Who is this curriculum
The curriculum is designed to be accessible to as many students as possible. The language is geared for adults at the mid-beginning ESL language level, and is also appropriate for students at higher language levels, including GED. In addition, supplementary activities appropriate for students at the beginning and advanced levels are included in the Enrichment/Extension Activities section.
What topics does
this curriculum cover?
This curriculum addresses services the state provides, taxes people pay and issues of fairness, and advocacy. The authors feel it is just as important to give students the information to knowledgeably go about acting for change as it is to give them the skills to do it.
What is the approach
of the lessons?
Students are seen as partners in their learning, and so the lessons are largely participatory. Students often work in small groups, and their viewpoints and feedback are encouraged throughout. The authors also strove to make the material accessible to as many learners as possible by creating multi-sensory activities. Further, lessons offer a variety of activities to help ensure that authentic learning takes place.
How can I use
the different features of this curriculum?
- Goals and objectives: Use these to understand the aim of
the activities and see how they may fit with your larger lesson.
- Preparation and materials section: Use to aid you in quickly
preparing for the lessons/activities.
- Teacher scripts: Use for ideas on how to present the material.
- Enrichment/Extension Activities: Use for ideas on how to
customize the lesson for beginning or more advanced students or for
reinforcement of content.
- Assessments: Use to help yourselves and your students stay
on track with goal achievement. It's recommended that you review these
assessments with the students at the start of each lesson when the
objectives are presented. This will allow both of you the opportunity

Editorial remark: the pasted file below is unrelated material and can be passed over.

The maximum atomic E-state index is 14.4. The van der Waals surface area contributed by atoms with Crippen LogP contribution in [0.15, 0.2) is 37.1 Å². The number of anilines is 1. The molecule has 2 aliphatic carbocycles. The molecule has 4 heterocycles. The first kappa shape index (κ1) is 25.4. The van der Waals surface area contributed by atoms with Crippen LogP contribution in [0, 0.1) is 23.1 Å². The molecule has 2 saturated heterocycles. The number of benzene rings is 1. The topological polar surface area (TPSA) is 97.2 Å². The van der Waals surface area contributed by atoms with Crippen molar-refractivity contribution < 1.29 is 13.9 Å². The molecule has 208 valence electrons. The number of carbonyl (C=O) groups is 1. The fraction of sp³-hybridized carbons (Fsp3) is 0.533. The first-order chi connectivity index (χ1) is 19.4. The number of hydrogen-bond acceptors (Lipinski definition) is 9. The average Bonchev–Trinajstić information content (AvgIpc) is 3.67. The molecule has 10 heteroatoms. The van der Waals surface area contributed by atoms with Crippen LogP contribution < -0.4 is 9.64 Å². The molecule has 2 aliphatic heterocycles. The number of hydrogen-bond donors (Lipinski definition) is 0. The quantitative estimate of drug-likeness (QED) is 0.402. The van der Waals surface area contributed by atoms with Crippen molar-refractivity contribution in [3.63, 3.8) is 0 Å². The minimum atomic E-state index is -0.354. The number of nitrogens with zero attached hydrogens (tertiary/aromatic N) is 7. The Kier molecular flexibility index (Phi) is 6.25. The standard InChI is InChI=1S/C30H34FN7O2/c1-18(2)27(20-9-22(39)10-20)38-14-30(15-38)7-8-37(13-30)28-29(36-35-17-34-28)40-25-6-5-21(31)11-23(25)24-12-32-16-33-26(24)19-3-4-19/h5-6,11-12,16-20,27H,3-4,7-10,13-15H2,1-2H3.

to monitor the learning. Students can complete them at the end of
each lesson, and you can review them.
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The Short Version
If you have limited class time, the authors recommend using Unit 2
as an alternative to the full curriculum. By participating in this unit,
students will quickly become aware of what government services they
use, what kinds of taxes they pay for these services and how they can
go about contacting the people who make decisions about these services
and taxes. Alternatively, teachers can select the unit(s), lesson(s),
and/or activity(s) that fit in with their larger lessons/goals. See
Please note: At the time of printing, the information in this
curriculum was accurate. Please check the website of the Massachusetts
Coalition for Adult Education for updates, to replace lost materials,
and to get on their listserv to receive updates on advocacy efforts
We would really appreciate your feedback on the curriculum so incorporate
your revisions as we update it. Could you send us your suggestions?
Please email Kenny Tamarkin at firstname.lastname@example.org
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Discuss with class:
Tell students: The government pays for many services you and your family get. Every year the government decides how much money it will give to the different services. It can be especially hard when the government has money problems. You may be worried that they will not give enough money for the services important to you. This course will give you basic information about this. You will learn where money for these services comes from. You will learn who decides how to use money, and why there often is a problem with money for services. Then we will think about what we would like to do about this.
- What is the connection between the government's money and services you or your family may use? Examples of services are the military, education, and firefighters.
- Sometimes the government gives more money for a service, and sometimes it gives less money for a service. How can this change life for you and your family?
- In the past, did you write letters/call/visit legislators to ask for money to support a service? Did you go to a rally? Why? Explain how you prepared. Explain your experience and any results from your actions.
A note about the different levels of government in the U.S.A.:
The United States has three different levels of government: local, state and federal government. Each level of government provides different services to the people living in the United States, collects different money (taxes) from the people and has different leaders. Sometimes money from more than one government level pays for services people use. For example, police and fire protection are paid for with state and local tax money.
In this curriculum we will learn about the state level of government, the Massachusetts state government. We will learn about the services we receive from the state government, the taxes we pay to the state government and the leaders of the state government. We will also learn about how we can help decide what services we get, what taxes we pay and who our government leaders are.
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Table of Contents | Introduction
| Unit 1 | Unit 2
| Unit 3 | Resources